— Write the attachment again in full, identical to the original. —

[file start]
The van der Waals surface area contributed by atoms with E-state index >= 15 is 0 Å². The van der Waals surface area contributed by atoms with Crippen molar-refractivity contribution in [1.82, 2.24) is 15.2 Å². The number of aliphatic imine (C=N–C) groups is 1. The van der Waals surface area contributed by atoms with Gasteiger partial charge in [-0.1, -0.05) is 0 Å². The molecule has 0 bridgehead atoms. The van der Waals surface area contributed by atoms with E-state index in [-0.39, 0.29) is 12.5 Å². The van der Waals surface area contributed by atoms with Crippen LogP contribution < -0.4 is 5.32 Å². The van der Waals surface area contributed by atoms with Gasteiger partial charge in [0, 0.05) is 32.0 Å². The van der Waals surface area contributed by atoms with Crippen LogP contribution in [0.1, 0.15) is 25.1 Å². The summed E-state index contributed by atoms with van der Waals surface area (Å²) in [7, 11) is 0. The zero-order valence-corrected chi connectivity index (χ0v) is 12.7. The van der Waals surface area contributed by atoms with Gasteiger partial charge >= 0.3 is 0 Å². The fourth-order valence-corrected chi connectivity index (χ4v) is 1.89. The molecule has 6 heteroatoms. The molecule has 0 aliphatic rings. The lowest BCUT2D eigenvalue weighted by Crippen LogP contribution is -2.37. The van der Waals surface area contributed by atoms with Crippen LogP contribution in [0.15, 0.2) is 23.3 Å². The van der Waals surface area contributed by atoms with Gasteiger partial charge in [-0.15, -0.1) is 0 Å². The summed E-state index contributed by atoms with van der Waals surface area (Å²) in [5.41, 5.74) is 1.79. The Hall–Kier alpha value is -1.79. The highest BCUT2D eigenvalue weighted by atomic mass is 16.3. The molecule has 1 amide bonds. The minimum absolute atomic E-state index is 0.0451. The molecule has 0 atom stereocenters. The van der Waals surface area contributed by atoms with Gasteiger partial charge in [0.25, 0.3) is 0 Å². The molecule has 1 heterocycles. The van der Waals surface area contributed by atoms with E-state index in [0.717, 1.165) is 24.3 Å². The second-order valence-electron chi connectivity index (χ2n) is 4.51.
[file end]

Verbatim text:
The van der Waals surface area contributed by atoms with E-state index >= 15 is 0 Å². The van der Waals surface area contributed by atoms with Crippen molar-refractivity contribution in [1.82, 2.24) is 15.2 Å². The number of aliphatic imine (C=N–C) groups is 1. The van der Waals surface area contributed by atoms with Gasteiger partial charge in [-0.1, -0.05) is 0 Å². The molecule has 0 bridgehead atoms. The van der Waals surface area contributed by atoms with E-state index in [-0.39, 0.29) is 12.5 Å². The van der Waals surface area contributed by atoms with Crippen LogP contribution < -0.4 is 5.32 Å². The van der Waals surface area contributed by atoms with Gasteiger partial charge in [0, 0.05) is 32.0 Å². The van der Waals surface area contributed by atoms with Crippen LogP contribution in [0.1, 0.15) is 25.1 Å². The summed E-state index contributed by atoms with van der Waals surface area (Å²) in [7, 11) is 0. The zero-order valence-corrected chi connectivity index (χ0v) is 12.7. The van der Waals surface area contributed by atoms with Gasteiger partial charge >= 0.3 is 0 Å². The fourth-order valence-corrected chi connectivity index (χ4v) is 1.89. The molecule has 6 heteroatoms. The molecule has 0 aliphatic rings. The lowest BCUT2D eigenvalue weighted by Crippen LogP contribution is -2.37. The van der Waals surface area contributed by atoms with Crippen LogP contribution in [0.15, 0.2) is 23.3 Å². The van der Waals surface area contributed by atoms with Gasteiger partial charge in [-0.15, -0.1) is 0 Å². The summed E-state index contributed by atoms with van der Waals surface area (Å²) in [5.41, 5.74) is 1.79. The Hall–Kier alpha value is -1.79. The highest BCUT2D eigenvalue weighted by atomic mass is 16.3. The molecule has 1 amide bonds. The minimum absolute atomic E-state index is 0.0451. The molecule has 0 atom stereocenters. The van der Waals surface area contributed by atoms with Gasteiger partial charge in [0.25, 0.3) is 0 Å². The molecule has 1 heterocycles. The van der Waals surface area contributed by atoms with E-state index in [0.717, 1.165) is 24.3 Å². The second-order valence-electron chi connectivity index (χ2n) is 4.51.